Stray light can be characterized in two distinct types: ghosts and flare or veiling glare.
Ghosts occur in imaging systems when light from a source in the image field undergoes two or more unwanted reflections and then falls on the imaging device, creating an unwanted ghost image. For digital cameras, one of the most common sources of ghost images is light that reflects off the imaging device back into the optical system and then reflects off a lens surface back to form a secondary image.
Flare, or veiling glare, generally occurs when light scatters inside the optical system either off imperfections in the optical surfaces, or off mechanical elements in the system. Veiling glare can also be caused by atmospheric reflection of light such as with haze or sky glow.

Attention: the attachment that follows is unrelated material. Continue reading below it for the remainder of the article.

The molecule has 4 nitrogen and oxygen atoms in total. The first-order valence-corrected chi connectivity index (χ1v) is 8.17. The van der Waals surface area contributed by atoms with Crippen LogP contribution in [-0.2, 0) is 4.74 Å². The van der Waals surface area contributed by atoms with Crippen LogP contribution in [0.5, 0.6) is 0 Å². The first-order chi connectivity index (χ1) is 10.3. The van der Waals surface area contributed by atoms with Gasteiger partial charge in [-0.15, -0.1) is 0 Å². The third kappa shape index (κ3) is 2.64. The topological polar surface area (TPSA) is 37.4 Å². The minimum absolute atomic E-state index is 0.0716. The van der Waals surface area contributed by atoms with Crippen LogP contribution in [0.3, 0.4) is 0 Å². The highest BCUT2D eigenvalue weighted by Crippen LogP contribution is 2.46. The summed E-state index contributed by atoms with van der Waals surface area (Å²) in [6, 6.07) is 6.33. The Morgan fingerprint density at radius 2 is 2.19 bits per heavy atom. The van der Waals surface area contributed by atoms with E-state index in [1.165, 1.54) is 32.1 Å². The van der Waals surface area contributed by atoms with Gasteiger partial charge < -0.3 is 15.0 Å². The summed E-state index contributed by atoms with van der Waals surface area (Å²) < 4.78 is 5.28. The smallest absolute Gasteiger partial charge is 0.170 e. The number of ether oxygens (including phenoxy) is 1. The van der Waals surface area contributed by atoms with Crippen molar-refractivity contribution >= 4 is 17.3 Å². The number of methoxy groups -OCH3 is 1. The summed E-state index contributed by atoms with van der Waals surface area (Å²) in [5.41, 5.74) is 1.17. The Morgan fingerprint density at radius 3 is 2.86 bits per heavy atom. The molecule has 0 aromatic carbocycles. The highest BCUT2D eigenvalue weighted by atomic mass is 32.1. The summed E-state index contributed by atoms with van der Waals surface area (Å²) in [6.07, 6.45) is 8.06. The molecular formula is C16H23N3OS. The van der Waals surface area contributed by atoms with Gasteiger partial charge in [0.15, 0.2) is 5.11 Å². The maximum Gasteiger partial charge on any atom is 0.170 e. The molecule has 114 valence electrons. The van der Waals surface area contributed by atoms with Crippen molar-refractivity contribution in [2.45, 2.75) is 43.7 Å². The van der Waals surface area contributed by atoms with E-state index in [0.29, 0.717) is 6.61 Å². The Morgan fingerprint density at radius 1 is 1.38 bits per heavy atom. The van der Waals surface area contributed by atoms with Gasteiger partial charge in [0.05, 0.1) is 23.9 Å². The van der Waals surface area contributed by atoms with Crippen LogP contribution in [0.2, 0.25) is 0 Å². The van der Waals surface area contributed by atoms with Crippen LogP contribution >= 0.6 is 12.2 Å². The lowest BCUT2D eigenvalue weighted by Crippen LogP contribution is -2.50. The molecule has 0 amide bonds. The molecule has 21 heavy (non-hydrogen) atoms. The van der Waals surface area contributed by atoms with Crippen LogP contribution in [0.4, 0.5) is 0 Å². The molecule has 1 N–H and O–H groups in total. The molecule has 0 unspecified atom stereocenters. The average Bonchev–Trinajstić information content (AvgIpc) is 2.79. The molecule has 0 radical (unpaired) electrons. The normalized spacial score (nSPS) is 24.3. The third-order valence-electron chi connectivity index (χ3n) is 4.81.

- Typically caused by unintended reflections between imaging surfaces
- Higher or unblocked diffractive orders from gratings
- Secondary imaging of bright scattering surfaces
- Flare or veiling glare
- Light incident on the image from outside of the optical system’s field
- Bright sources within the field of view, thermal radiation emanating from warm surfaces
- Often the result of light scattering within the optical system